Sun 3 Apr 2011
It’s been a difficult weekend – I spent it at the memorial for the wife of one of my best friends. I was at their wedding almost 12 years ago, and the reality of the situation has not set in for me at all.
Every once in a while, though, life hands us a particular event through which we can suddenly see much larger issues more clearly. This weekend certainly gave me that. When I finally saw my friend on Friday, the first thing out of my mouth was the largely useless phrase “how are you?” – no matter how sincere I was, I know enough about loss to know that there is no good answer to that question. Yet somehow he came up with one: “Better, now that you’re here.” I’ve known him long enough to know that this was a sincere response, and I found it deeply moving.
Ever since, this exchange has been eating at me – it is one of those lenses through which I can see a much larger issue in my life. How many times do those of us who work in aid and development really ask “how are you?” to those we work with/work for when we get out in the field – how often do we really let people participate in our programs and projects by telling us how they are and what they need, versus giving them the right to agree (too much “participatory” work falls under the latter heading)? And how often could they honestly say, “Better, now that you are here” to us if we were to ask?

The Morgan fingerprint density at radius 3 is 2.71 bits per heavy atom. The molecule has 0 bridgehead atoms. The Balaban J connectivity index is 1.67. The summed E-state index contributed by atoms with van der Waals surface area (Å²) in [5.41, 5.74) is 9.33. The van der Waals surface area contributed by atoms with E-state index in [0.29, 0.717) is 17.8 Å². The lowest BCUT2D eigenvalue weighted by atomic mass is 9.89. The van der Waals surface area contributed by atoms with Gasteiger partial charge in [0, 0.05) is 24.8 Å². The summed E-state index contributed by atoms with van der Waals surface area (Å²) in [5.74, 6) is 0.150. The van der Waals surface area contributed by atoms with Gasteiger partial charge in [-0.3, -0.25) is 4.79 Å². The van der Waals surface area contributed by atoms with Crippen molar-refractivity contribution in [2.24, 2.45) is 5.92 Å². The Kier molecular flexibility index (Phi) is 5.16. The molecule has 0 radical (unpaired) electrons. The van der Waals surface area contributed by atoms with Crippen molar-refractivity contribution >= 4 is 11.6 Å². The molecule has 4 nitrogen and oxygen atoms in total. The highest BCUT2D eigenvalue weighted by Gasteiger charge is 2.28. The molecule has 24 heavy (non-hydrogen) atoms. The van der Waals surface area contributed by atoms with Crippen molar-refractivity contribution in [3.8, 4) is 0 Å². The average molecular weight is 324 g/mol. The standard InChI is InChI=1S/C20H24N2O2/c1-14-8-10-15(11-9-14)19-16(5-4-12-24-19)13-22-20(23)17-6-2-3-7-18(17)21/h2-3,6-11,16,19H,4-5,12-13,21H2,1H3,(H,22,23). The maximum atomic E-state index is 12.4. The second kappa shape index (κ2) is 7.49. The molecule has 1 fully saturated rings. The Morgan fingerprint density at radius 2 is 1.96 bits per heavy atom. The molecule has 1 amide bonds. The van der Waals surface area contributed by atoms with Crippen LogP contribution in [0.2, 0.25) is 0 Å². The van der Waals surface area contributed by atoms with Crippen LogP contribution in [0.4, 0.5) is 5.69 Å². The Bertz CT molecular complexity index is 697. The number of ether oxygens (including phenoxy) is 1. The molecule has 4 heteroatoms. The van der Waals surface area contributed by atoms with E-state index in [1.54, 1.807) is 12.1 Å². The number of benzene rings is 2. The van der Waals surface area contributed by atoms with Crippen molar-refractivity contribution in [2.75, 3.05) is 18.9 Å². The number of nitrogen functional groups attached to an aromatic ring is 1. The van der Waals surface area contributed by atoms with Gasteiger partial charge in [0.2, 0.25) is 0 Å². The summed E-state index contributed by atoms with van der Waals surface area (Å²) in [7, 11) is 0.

Maybe, just maybe, this is an informal metric we might use to evaluate our efforts in the world . . . are things better, now that we are there? If not, what can we/should we do differently to make sure that people do feel that way?